The family of a woman killed in the 2017 Fort Lauderdale International Airport shooting is suing Delta, saying the passenger responsible for a small massacre should never have been allowed access to a firearm.
Esteban Santiago, writes the Sun-Sentinel, was unruly and argumentative. In the air and on the way to Florida, Santiago argued with his fellow passengers. He was unruly, disruptive, and seemed ready for violence.
After touching down and making his way to baggage claim, Santiago retrieved a gun from his checked luggage. Taking it to a nearby bathroom, he loaded the weapon, walked out and started shooting. Five people were killed and dozens were injured.
According to attorney David Di Pietro, who’s representing the surviving relatives of Olga Woltering, Santiago’s behavior should have raised red flags.
“Santiago was not the typical passenger, and Delta ignored the warning signs: a young male, traveling alone, on a one-way flight, with no luggage other than his firearm, arriving for a domestic flight four hours early,” said Di Pietro.
Delta didn’t offer a comment on the lawsuit, which seems to have a rather strange rationale. While the massacre was undoubtedly tragic, Di Pietro’s argument – at least what of it was quoted in the Sun-Sentinel – comes across as mildly illogical. Of Delta’s supposed warning signs, only one – Santiago’s lack of luggage aside from a firearm – seems sufficiently suspicious to justify any sort of intervention.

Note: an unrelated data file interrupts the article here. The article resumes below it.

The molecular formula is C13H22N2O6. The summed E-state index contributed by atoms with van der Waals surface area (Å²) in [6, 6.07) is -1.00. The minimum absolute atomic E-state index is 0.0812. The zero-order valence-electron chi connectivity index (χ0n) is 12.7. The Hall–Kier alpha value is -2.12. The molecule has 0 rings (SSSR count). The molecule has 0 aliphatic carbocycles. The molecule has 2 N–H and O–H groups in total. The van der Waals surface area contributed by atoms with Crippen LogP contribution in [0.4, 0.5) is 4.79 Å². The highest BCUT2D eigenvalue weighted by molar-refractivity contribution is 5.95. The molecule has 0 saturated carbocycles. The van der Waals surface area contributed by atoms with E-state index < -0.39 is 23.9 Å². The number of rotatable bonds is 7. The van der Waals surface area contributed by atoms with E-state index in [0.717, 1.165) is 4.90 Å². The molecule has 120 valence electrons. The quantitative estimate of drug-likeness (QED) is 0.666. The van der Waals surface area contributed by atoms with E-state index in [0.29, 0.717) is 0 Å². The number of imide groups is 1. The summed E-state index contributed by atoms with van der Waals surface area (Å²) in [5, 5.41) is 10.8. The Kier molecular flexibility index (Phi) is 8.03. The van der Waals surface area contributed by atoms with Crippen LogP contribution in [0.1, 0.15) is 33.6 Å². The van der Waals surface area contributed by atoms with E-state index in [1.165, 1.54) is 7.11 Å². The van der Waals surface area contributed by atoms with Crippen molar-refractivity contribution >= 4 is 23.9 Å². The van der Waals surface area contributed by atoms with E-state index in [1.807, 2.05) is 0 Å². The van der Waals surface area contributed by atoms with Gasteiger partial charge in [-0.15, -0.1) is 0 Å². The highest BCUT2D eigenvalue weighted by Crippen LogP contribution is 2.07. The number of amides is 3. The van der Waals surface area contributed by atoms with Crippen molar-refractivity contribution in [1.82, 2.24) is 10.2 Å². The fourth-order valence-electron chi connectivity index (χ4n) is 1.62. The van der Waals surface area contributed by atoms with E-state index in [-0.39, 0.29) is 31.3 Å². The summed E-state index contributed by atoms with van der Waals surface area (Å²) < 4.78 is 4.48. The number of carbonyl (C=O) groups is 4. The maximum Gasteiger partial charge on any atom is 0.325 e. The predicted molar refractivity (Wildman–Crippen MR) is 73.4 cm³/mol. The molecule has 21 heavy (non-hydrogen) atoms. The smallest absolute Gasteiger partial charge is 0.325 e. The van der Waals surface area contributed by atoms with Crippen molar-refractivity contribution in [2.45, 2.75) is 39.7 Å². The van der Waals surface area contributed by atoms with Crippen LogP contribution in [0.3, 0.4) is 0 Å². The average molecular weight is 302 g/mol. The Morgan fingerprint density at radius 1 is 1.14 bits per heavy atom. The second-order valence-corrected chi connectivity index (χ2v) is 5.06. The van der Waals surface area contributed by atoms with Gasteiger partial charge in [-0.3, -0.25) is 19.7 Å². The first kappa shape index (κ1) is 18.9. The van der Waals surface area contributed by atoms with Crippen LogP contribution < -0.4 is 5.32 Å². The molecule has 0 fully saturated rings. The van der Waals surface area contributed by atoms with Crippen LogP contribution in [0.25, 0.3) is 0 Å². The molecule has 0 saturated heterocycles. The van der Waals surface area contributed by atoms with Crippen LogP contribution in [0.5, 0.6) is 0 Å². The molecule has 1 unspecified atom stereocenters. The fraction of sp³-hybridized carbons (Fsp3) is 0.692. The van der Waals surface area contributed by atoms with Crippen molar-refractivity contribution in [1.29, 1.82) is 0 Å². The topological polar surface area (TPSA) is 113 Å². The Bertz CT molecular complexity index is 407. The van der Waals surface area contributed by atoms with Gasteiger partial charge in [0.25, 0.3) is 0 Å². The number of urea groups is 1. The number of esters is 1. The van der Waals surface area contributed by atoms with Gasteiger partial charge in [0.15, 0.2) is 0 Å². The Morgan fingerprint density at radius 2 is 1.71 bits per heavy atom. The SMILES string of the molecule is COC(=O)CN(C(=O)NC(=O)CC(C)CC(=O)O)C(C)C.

The supposition that single male travelers arriving early for a flight may be a “red flag” otherwise edges “offensive.”
Woltering’s family, which filed the suit last week in Broward County Circuit Court, names four entities as defendants, including Delta, the Broward Sheriff’s Office, and the Broward County Commission, which is responsible for airport operations. The suit, writes the Sun-Sentinel, is the first to be filed by a victim’s family in connection to the 2017 shooting.
Perhaps more relevant than Santiago being a solo male traveler, Di Pietro points out that the killer’s behavior en route to Fort Lauderdale should have caused alarm at Delta.
In the air, Santiago was “disruptive and unruly, and started arguments with other passengers, all in the presence of Delta’s flight crew. Yet when he landed, his weapon was returned to him as if nothing had happened.”
Di Pietro says that, while some states allow passengers to be armed, certain precautions need to be put in place.
“Our investigation found that after the shooting, Delta hired off-duty deputies to escort arriving passengers with firearms out of the airport,” he said.
While the lawsuit doesn’t give any particular figure as an award, Di Pietro says the family will ask a jury for damages related to “pain and suffering.”